Young children have boundless energy. Just watching them run around can be positively exhausting! But when it comes to playtime, more and more toddlers and preschoolers are also spending time with electronic devices, such as tablets and phones.
Many of these have educational applications, which can be valuable for early learning. However, increased screen time favors periods of stasis at the expense of play, which obviously involves healthy physical activity. With this in mind, it is important to do as much as possible to encourage your child’s physical as well as mental and emotional development.
Understanding the importance of your child’s physical daily diet
Your child’s natural development requires repeated movements of muscle groups. These movements contribute to their motor skills — both gross (large) and fine (small). The large motor skills develop first, so you should see children aged two, three and four doing lots of running, reaching, and jumping. Indeed, we don’t often see them sitting still for very long! The small motor skills require dexterity that develops later when kids learn to use their hands for fine movements, such as drawing or playing with smaller toys.
Both types of motor skills are important during any child’s development and growth, and activities for both should be encouraged. At the Australian International School (AIS) in Singapore, the younger children from families living in the city are able to take advantage of lots of different outdoor pursuits provided in the uniquely designed AIS Early Learning Village.
The Village’s three outdoor playgrounds, encouraging children to clamber over climbing frames, jump through hoops and kick footballs into soccer nets to help develop their coordination skills. They can also enjoy bike rides on the outdoor track, which improves their coordination and balance skills.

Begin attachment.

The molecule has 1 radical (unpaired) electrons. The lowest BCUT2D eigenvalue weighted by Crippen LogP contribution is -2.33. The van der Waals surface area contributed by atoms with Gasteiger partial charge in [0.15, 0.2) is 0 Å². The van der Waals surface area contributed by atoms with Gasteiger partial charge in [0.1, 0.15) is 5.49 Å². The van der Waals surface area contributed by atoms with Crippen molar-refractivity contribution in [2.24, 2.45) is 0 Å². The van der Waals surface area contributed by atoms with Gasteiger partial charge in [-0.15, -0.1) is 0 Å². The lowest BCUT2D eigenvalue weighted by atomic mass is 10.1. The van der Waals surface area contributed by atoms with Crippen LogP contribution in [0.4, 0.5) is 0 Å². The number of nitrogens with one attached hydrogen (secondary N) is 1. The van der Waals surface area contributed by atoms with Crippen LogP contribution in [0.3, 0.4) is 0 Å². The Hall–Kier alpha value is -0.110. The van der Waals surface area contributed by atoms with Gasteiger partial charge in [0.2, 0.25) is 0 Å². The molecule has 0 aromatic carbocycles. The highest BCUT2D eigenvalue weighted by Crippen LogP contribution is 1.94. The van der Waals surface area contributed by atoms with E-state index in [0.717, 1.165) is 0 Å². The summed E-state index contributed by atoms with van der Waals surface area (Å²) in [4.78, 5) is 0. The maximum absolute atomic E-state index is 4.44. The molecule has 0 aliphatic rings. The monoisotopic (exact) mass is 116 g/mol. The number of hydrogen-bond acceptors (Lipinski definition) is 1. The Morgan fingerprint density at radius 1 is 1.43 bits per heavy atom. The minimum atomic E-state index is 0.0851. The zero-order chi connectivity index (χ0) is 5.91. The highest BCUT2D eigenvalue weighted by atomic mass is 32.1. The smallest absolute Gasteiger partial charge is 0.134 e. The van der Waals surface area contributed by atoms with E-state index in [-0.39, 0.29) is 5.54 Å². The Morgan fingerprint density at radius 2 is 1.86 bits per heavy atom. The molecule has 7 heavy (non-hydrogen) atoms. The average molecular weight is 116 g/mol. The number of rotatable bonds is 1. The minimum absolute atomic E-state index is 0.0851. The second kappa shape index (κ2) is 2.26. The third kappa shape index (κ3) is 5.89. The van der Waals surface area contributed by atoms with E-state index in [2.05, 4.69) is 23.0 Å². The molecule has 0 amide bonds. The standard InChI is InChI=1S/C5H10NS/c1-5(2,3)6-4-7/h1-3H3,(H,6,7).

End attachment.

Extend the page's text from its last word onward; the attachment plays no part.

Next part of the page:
Simple activities you can try outdoors
A family walk is a great way to make sure everyone gets a good dose of fresh air and an opportunity for exercise. Encourage your kids to partake in alternate periods of walking, jogging, marching and running. In quieter moments, encourage them to start a collection of pebbles, leaves or shells, depending on where you are walking.
If the weather is pleasant and you have a sandbox, introduce lots of small toys the kids can manipulate, and add different sized plastic cups for pouring and building games.
Your condo pool or garden can also be used for water play. Running around and splashing is great fun — just make sure there is adult supervision when your children are playing with water.
Ball games that involve catching, rolling, throwing or kicking are great for building those important muscle groups, and the more your children practice the more skillful they will become. Keep the rules simple for toddlers and preschoolers. For older kids, a basketball net offers an incentive to stretch and reach, as well as an opportunity to develop hand-eye coordination.
Indoors or out, young children love animal games. Besides making the appropriate noises, encourage them to pretend to be a puppy or kitten, walk like a chicken or gallop like a pony. Other options include playing wheelbarrows, rowing a boat or flying like an aeroplane.
Things to do indoors
An indoor alternative to the family walk is a parade around your home using real or imaginary musical instruments, flags, balloons or whatever else is available. You could also make an obstacle course, using cardboard boxes and scattering cushions or any larger toys that are safe for your children to climb on.
Did you know that playing musical instruments boosts your child’s physical development in tandem with the associated mental benefits? This means that not only is their dexterity improved, it can also enhance their concentration and confidence. So if your toddler or preschooler wants to flex their fingers, wrists, arms, elbows, and shoulders by bashing a keyboard, try to put up with the noise and let them play. You can always follow up with some quiet time activities while your ears recover!
Some tunes are ideal for encouraging movement. Let your kids sing along to nursery favorites such as The Wheels on the Bus and I’m a Little Teapot and check with teachers to see if there are any familiar classroom songs you can repeat at home. Consider teaching your toddler games with vocal aspects that also encourage small motor skills, such as Itsy Bitsy Spider and Patty Cake.
There are a lot of different activities you can do at home to encourage your young child to move. Just remember that all the time you’re playing together, you’re helping to balance your child’s daily physical diet!